Completely Customizing Modern GUIs Through Command-Driven Interfaces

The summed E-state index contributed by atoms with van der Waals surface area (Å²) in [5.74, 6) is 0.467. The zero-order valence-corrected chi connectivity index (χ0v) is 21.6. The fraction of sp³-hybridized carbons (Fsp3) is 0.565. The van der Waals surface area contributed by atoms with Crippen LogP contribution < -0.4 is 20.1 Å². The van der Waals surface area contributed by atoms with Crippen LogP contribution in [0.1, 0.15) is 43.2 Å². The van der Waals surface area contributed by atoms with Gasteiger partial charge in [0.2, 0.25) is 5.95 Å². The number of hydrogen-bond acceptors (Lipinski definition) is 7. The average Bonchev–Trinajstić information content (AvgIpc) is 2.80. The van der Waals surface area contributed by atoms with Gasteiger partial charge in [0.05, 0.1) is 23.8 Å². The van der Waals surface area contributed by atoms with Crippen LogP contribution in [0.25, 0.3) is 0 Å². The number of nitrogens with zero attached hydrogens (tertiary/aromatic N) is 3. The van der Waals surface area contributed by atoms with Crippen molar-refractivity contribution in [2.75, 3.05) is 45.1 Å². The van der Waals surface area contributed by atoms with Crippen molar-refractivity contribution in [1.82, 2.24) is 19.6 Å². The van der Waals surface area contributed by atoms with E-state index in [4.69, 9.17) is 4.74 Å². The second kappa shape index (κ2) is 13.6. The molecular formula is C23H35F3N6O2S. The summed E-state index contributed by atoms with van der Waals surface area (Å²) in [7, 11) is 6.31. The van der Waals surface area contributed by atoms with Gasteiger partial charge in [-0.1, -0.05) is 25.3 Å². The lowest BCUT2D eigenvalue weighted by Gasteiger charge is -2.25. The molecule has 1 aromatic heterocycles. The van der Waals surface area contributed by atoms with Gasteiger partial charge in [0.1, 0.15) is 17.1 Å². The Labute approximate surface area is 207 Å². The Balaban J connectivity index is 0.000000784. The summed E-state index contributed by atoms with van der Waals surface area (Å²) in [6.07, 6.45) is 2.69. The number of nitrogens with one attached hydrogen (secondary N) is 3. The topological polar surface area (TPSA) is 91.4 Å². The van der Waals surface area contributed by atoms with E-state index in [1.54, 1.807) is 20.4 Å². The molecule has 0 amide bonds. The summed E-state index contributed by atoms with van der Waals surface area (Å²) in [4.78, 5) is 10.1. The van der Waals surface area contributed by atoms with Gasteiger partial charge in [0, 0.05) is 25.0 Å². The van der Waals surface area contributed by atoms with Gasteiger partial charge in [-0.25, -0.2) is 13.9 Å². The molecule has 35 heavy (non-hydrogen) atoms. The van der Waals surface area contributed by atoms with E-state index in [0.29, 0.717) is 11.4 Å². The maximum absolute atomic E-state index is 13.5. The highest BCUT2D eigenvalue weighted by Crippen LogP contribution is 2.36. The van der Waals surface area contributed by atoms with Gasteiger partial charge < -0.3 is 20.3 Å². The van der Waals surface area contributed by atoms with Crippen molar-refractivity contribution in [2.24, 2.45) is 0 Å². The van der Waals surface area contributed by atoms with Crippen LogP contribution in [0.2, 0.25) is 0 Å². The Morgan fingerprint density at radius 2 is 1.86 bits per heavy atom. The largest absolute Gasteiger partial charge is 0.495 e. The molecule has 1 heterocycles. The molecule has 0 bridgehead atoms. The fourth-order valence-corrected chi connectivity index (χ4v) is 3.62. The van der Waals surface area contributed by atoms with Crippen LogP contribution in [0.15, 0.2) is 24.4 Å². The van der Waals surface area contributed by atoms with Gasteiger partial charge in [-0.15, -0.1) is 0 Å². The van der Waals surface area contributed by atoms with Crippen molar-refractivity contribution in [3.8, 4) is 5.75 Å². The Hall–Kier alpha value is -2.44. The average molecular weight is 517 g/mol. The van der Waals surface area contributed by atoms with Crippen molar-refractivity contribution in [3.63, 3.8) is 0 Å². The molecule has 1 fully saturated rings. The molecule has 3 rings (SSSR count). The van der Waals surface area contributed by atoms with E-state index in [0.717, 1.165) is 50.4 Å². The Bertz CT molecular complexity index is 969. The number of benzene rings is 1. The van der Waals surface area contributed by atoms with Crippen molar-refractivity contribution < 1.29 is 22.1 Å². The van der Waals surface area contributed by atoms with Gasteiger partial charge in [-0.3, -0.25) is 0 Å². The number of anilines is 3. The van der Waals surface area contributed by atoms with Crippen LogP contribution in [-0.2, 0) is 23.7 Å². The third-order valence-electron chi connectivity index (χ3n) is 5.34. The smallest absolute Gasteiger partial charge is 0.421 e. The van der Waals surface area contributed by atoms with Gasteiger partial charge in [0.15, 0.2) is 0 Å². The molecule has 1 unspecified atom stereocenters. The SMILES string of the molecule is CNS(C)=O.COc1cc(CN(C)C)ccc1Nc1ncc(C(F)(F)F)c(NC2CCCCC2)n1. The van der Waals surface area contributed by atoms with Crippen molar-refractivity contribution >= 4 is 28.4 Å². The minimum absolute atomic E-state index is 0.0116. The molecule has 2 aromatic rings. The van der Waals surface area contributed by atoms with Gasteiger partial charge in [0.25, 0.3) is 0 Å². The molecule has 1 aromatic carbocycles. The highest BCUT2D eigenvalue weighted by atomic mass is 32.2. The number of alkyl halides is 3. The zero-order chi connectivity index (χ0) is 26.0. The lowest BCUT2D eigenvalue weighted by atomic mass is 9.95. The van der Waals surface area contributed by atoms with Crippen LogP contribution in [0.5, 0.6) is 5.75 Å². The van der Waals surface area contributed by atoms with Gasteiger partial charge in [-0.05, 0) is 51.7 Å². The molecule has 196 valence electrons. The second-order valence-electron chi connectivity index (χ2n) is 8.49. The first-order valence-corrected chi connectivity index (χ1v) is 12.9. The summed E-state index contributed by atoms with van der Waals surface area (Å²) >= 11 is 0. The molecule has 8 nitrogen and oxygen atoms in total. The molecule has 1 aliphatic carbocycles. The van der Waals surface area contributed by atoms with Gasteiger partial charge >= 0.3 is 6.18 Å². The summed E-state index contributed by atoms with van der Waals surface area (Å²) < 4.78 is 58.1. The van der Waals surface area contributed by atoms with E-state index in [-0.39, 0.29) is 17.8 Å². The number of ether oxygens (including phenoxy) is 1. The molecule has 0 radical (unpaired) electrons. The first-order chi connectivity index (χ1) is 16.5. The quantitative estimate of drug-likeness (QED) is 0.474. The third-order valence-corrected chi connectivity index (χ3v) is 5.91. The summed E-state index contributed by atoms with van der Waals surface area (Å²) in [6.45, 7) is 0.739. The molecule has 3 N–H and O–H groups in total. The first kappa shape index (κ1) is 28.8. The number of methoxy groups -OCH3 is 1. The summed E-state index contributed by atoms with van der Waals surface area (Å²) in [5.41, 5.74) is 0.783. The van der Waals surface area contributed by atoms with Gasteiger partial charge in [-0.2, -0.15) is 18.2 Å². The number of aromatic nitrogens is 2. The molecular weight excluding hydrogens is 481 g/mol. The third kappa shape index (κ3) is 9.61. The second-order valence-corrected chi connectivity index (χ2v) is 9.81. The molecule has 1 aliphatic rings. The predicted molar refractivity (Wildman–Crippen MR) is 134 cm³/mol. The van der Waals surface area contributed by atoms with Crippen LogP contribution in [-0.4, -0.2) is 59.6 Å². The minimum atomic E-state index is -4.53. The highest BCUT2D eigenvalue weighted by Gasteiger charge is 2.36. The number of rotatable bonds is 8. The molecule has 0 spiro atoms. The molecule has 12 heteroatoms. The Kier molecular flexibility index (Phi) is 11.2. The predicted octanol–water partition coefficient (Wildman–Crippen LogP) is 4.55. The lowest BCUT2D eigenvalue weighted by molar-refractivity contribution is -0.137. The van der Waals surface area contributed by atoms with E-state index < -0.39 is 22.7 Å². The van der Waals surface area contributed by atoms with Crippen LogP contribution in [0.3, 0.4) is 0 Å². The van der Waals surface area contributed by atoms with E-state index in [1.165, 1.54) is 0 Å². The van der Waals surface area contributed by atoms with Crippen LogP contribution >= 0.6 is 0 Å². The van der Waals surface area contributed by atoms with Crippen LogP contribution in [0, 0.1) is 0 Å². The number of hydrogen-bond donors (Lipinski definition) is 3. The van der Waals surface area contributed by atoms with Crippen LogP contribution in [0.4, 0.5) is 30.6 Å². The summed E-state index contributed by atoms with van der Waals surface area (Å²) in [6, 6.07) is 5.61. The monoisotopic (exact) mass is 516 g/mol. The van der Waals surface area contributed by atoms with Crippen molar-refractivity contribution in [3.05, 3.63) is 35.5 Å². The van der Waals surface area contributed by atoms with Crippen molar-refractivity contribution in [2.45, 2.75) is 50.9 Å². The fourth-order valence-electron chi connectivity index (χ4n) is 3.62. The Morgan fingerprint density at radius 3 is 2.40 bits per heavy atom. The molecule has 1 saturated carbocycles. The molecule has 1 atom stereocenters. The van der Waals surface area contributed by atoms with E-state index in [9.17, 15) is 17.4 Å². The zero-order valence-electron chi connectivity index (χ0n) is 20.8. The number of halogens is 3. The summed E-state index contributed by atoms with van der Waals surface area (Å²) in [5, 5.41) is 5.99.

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An ideal user interface accommodates the requirements and abilities of its users, and every user has a specific set of needs that must be fulfilled in order for an interface to be useful. This thesis concentrates on using the post-deployment tailoring technique of customization in order to ensure that an interface meets a user's needs and abilities in a final, user-driven design step. To this end, the more entirely a UI can be customized, the more perfectly it can be transformed into a state that best suits its user. Very few systems offer complete customization: allowing the entirety of an interface to be customized, baring change to its interaction style. While a few systems do offer complete customization, no fully customizable system exists that is built using modern widget-based GUI's. This is the goal of the architecture described in this thesis, the Interface Manager. It uses interface building techniques to make cosmetic customizations and a command-driven style similar to that of Unix shells to make functionality customizations. This system allows interfaces to become well suited to their user, but it also offers open questions about user-initiated innovation in software and the scaling of visual interface design tools.